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After It Was Reported That a Small Town in Japan Needed More Ninjas, Hundreds Around the World Applied--Turns Out It Wasn't True
Ninjas from Iga (L and 2nd R) pose with female ninjas from Tokyo's Musashi ninja clan (2nd L and R) during the Iga-Ueno Ninja Festival at the Ueno park in Iga city on December 8, 2013. Iga city in Mie prefecture, about 350-kilometre west of Tokyo, a birthplace of Iga-style ninjas, held the two-day-long festival to attract visitors to the city. AFP PHOTO / TOSHIFUMI KITAMURA (Photo credit should read TOSHIFUMI KITAMURA/AFP/Getty Images)

Like many small cities in Japan, the city of Iga, in Mie Prefecture, is facing a serious depopulation problem. The city of 95,000 is shedding about 1,000 residents annually. Young people from Iga, like young people across the planet, are forsaking rural life in favor of city life.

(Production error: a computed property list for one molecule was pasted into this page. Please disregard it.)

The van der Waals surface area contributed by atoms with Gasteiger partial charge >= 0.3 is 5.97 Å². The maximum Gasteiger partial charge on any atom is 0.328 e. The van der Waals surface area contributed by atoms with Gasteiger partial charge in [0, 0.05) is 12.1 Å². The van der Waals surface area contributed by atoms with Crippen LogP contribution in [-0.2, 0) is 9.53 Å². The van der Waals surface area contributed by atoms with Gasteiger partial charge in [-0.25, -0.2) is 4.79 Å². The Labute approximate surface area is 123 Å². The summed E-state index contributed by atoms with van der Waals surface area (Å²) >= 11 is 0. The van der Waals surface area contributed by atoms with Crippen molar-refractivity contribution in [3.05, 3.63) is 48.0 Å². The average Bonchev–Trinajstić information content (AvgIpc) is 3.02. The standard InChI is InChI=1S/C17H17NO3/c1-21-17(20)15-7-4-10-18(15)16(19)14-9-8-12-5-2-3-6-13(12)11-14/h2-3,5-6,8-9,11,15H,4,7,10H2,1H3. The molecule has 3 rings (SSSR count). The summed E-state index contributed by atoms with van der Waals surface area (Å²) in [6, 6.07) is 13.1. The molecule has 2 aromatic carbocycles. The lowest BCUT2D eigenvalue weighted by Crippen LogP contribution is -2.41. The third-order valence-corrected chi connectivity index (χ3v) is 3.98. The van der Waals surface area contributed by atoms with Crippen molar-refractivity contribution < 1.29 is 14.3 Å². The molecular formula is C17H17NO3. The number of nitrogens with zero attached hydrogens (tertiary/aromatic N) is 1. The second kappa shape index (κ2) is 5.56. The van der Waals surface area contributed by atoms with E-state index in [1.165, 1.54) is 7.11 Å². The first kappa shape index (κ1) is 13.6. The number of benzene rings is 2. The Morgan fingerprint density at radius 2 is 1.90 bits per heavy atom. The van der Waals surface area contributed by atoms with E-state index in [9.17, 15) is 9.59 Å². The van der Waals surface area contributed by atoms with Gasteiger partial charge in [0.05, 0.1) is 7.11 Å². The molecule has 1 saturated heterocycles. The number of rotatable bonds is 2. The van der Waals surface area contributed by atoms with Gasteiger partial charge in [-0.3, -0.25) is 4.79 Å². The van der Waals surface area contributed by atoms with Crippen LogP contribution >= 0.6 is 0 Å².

In order to help combat this trend, Iga Mayor Sakae Okamoto is looking to Iga’s past. And what sets it apart from any number of cities in similar circumstances is that Iga’s history is awesome. Iga claims to be the birthplace of the ninja. It’s already home to one ninja museum, and the city is making moves to underscore its history. But a recent effort to promote its revitalization plan left Okamoto scrambling toset the record straight on some fake news.

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